We next explored the frequency of the alternating oscillations obtained in the half center model within this range. The simulation consisted of injected excitation Exin into both H1 and H2,where each of the two half centers were simulated to contain (N = 100) neurons, as shown in Fig 1. One of the half centers by competition took the lead in the first oscillation cycle and inhibited the output of the other. Due to STD in the inhibitory synaptic influence, however, the leading half center soon lost its upper hand whereby the other half center became more excited and instead started to suppress the output of the first half center (Fig 2D). This is shown in greater detail in Fig 2E, where decreasing inhibition due to STD on one single neuron is visible.

The generated frequencies critically depend on the synaptic decay time constant and the time constant of recovery from STD τrec, see Fig 2F. The longer the synaptic decay time constant the longer the possible period lengths. As shown in Fig 2F (green data points), only very long time constants were successful in achieving slow frequencies of oscillation. This is an important observation since time constants in vivo are much smaller than in vitro, see Discussion. For shorter synaptic decay time constants (blue data points in Fig 2F), expected to be more relevant in the adult spinal cord in vivo, oscillation frequencies below 5 Hz are observed only close to threshold activation. This observation is important because close to threshold activation, the spike generation of spinal interneurons in vivo becomes highly unreliable [28] and it is hence questionable whether this mechanism would at all work in vivo. Another caveat with this network construct is that at high stimulation intensities, the synapses become more depressed which decreases the effectiveness of the inhibition of the opposing half center. At this point the oscillations become irregular, which can be seen as dramatic drops in the period length. For example a drop from approximately 0.7 s to approximately 0.1 s for the green data points across all recovery time constants Fig 2F. Such drops merely indicate that the oscillation frequency became irregular. Hence, in settings of the synaptic decay time constant for which oscillation frequencies down to 1 Hz can be obtained, there is instead a large gap of frequencies over which no reliable control can be achieved. Hence, in summary, there are a number of short-comings in this network model which makes it unlikely as the mechanism that can deliver locomotion frequencies across the entire range observed in vivo.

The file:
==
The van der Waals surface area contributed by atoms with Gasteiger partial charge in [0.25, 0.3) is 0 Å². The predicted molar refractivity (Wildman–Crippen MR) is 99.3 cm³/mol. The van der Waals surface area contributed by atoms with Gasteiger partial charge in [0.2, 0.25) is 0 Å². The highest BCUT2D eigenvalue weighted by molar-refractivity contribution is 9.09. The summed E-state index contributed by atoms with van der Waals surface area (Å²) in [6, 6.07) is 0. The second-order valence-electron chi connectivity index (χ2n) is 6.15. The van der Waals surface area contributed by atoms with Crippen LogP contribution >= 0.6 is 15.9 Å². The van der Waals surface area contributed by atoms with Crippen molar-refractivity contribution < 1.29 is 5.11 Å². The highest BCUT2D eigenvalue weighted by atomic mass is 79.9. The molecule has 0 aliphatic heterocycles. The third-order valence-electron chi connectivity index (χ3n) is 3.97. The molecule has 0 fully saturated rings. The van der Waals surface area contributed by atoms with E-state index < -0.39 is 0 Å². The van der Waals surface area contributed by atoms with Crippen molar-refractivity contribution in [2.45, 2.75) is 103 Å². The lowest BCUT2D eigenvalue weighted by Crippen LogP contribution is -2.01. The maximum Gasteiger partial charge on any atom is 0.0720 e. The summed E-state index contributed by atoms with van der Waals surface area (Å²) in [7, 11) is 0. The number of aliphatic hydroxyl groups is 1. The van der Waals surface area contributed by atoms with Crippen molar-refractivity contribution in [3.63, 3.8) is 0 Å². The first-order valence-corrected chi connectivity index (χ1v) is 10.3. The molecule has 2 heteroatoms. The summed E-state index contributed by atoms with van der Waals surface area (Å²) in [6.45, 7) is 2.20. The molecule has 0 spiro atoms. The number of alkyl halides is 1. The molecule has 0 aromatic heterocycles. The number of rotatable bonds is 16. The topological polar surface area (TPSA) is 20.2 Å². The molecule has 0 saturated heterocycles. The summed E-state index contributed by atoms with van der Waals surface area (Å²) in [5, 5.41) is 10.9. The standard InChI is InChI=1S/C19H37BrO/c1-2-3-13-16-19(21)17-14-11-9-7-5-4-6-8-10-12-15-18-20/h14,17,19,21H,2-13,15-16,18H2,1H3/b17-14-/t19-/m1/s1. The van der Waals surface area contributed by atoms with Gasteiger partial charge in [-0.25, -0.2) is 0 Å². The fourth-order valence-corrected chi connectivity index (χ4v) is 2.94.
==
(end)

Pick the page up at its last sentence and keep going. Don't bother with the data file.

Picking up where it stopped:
Self inhibition via inhibitory interneurons

A self-inhibitory mechanism that allows alternating oscillations between two groups of neurons could also be formed by a neural circuit, which does not rely on synaptic STD. Instead it uses some form of network accumulator to govern the delay of the self-inhibition so that a range of oscillation frequencies can be produced. In its simplest form, each half center has an excitatory connection to an external inhibitory neuron pool (Fig 3A). Note that each half center similar to the simulated network above, is here modeled as a group of neurons, whereas each half center is symbolized with a single neuron in Fig 3A. The half centers H1 and H2 provide inhibitory synapses to each other and excitatory synapses to their respective external pool of inhibitory interneurons which subserve the function of the accumulator of excitation. Hence, H1 and H2 are in this case simulated as containing both excitatory and inhibitory neurons.

Fig 3. The half center model with self-inhibition via auxiliary inhibitory neural circuits is simulated.